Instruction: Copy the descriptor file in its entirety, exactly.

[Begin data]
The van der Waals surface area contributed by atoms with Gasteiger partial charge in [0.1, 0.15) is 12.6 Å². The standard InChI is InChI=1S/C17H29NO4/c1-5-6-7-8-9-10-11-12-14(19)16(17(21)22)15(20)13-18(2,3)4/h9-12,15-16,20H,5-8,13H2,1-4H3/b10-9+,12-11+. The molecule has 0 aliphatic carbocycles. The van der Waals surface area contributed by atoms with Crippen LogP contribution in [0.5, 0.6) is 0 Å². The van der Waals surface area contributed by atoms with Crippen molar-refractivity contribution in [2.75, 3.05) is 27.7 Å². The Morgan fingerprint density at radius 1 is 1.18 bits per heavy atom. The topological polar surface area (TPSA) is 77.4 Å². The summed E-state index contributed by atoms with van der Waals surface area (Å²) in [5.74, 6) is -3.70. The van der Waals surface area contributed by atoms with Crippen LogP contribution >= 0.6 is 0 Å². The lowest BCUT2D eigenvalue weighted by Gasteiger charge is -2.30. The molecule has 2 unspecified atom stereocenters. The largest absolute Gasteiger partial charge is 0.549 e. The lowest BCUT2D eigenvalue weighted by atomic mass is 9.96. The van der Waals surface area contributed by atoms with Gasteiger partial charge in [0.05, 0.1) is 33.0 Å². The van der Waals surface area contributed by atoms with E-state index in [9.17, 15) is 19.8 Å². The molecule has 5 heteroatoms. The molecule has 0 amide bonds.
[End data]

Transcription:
The van der Waals surface area contributed by atoms with Gasteiger partial charge in [0.1, 0.15) is 12.6 Å². The standard InChI is InChI=1S/C17H29NO4/c1-5-6-7-8-9-10-11-12-14(19)16(17(21)22)15(20)13-18(2,3)4/h9-12,15-16,20H,5-8,13H2,1-4H3/b10-9+,12-11+. The molecule has 0 aliphatic carbocycles. The van der Waals surface area contributed by atoms with Crippen LogP contribution in [0.5, 0.6) is 0 Å². The van der Waals surface area contributed by atoms with Crippen molar-refractivity contribution in [2.75, 3.05) is 27.7 Å². The Morgan fingerprint density at radius 1 is 1.18 bits per heavy atom. The topological polar surface area (TPSA) is 77.4 Å². The summed E-state index contributed by atoms with van der Waals surface area (Å²) in [5.74, 6) is -3.70. The van der Waals surface area contributed by atoms with Crippen LogP contribution >= 0.6 is 0 Å². The lowest BCUT2D eigenvalue weighted by Gasteiger charge is -2.30. The molecule has 2 unspecified atom stereocenters. The largest absolute Gasteiger partial charge is 0.549 e. The lowest BCUT2D eigenvalue weighted by atomic mass is 9.96. The van der Waals surface area contributed by atoms with Gasteiger partial charge in [0.05, 0.1) is 33.0 Å². The van der Waals surface area contributed by atoms with E-state index in [9.17, 15) is 19.8 Å². The molecule has 5 heteroatoms. The molecule has 0 amide bonds.